After Jan. 6, 2021, a day that will “live forever in infamy,” as the new Senate Majority Leader Chuck Schumer called it, there can no longer be denials that the mechanisms of American democracy need greater protection and that the threat of rule by future presidents like Donald Trump needs to be minimized.
Trump’s defeat and the return of his cynical enablers in the Senate to minority status can be seen as the first of many vaccinations the body politic will need to fight off future infections from novel anti-democratic viruses. Many more inoculations will be needed because just like viruses mutate, the forms of dark populism and authoritarianism change throughout history.
It may turn out that a planned, intentional and farsighted prescriptions for our civic illness aren’t possible in a country so large, so diverse, so unequal, so wired and so fractured. It would be disgraceful not to try, however.
Social and political repairs needed
It is important to note that the most important factors in America’s civic future certainly involve economic inequality and distress, race, and social mistrust. Repair of political systems and structures may be a necessary ingredient for effective, equitable economic and social policies — and effective, equitable policies that ease mistrust and polarization may be a necessary ingredient of political repair. There’s a catch-22.
Surveying some of the strictly political reform ideas common since Trump arrived, three categories emerge. This is a sampling.
► The government. The elephant in the room of political reform is the Electoral College, which, of course, benefits the elephant party. In 2000 and 2016, the Electoral College enabled the election of two presidents who lost the popular vote, a subversion of basic democracy. The clean solution is to abolish the Electoral College; the complicated solution is to tinker with the allocation of electoral votes.
With or without electoral votes, we now know that the process of certifying and tallying votes is byzantine and exploitable. The process is largely governed by the 1887 Electoral Count Act which needs to be gutted and modernized to be safe from renegade state and federal legislators — and incumbent presidents. Similarly, states have to have the funding to conduct open and secure elections that are safe from sophisticated manipulation and hacking, domestic and foreign, and that requires federal legislation.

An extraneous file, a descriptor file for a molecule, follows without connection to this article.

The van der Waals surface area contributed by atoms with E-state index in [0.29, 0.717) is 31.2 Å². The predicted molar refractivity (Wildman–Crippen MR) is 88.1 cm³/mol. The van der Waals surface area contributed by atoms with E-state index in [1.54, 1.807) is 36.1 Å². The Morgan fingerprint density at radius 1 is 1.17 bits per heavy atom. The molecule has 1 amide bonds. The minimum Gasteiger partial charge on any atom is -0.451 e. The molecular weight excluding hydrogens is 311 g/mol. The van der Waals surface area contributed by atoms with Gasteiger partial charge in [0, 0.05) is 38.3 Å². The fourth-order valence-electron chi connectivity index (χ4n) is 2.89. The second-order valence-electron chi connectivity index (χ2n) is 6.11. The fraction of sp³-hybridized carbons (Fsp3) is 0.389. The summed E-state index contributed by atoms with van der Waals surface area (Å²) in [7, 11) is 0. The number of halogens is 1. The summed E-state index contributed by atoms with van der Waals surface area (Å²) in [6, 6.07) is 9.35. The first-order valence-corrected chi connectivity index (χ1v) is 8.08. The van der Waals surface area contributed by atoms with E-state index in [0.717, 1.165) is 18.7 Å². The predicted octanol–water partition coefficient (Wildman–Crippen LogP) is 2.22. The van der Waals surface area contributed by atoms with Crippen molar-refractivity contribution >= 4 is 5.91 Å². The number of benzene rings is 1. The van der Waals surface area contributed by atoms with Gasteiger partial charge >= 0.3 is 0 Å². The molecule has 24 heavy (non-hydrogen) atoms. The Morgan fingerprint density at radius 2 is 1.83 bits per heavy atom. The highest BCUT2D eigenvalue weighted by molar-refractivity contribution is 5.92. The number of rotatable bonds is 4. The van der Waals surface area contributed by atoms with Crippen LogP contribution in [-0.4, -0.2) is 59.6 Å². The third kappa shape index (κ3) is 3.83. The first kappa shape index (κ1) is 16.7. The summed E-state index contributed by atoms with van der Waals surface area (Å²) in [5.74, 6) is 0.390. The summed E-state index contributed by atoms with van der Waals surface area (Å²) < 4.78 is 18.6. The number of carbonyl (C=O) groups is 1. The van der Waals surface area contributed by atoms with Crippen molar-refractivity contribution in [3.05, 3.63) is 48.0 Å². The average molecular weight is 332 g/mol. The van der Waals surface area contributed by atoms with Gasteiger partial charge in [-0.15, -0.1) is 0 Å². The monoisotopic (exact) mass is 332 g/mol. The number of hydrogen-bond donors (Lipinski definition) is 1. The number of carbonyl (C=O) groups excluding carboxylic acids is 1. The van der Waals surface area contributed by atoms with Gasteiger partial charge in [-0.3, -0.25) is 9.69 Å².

Other ideas, some radical: Increase the number of House seats to more proportionally represent the population and to create smaller, more organic districts; give the vote to citizens of the District of Columbia; change the structure of the Supreme Court by adding seats or term limits; curb partisan gerrymandering.
Understandably, many are now calling for a high-level presidential commission. That would at least raise the profile of democracy repair and offer a first step.
► The parties. Though not a reform, there’s a fresh round of calls for a third party, a perennial political daydream. The idea is that Republicans who left the party, exemplified by leaders of the Lincoln Project, could run against pro-Trump incumbents in purple states and districts, creating a swing caucus in Congress that might lessen gridlock and inoculate against the growth of post-Trump Trumpism.
Homegrown insurrection:Capitol riots instigator is among us. Americans must flush this corrosiveness away.
More substantially, it is well past the time to look at curbing the length and expense of American political campaigns. The way to do this is to shorten the primary season, which is controlled by state legislatures and the two monopoly parties. Governing in the 21st century, in many ways, is constant campaigning. This could help. Shorter, cheaper campaigns might also attract more high-quality candidates who find the current fundraising marathons unpalatable or corrupt.
National service and civic education
► The electorate. The traditional, government-based approach to increasing political participation is to try to boost voter turnout. Making Election Day a federal holiday has been proposed many times, for example.
Mandatory national service is a more high-concept but indirect idea, proposed as an effective way to bring young people from backgrounds together in meaningful, enduring ways and to promote active civic participation from a young age.
Riots at the Capitol:Where were Capitol Police? Tolerating white rioters in ways not afforded Black protesters
Civic education (it used to be “civics”) has suffered terribly under shrinking school budgets and increased testing mandates. There is a growing movement across the country to reinvent and resuscitate civic education for all middle and high school students. Federal funds could get that moving in a meaningful way, giving young people more civic buy-in, literacy, power and tools to navigate the perils of social media, misinformation and ideological news.
This is just an incomplete and admittedly top-down list of possible paths to new political vaccines. President Joe Biden might want to jump-start this important work by, ironically, naming a Democracy Czar.
Formerly with CBS News, NPR, BBC News and Scripps, Dick Meyer is the author of “Why We Hate Us: American Discontent in the New Millennium.” Follow him on Twitter: @DickMeyer_DC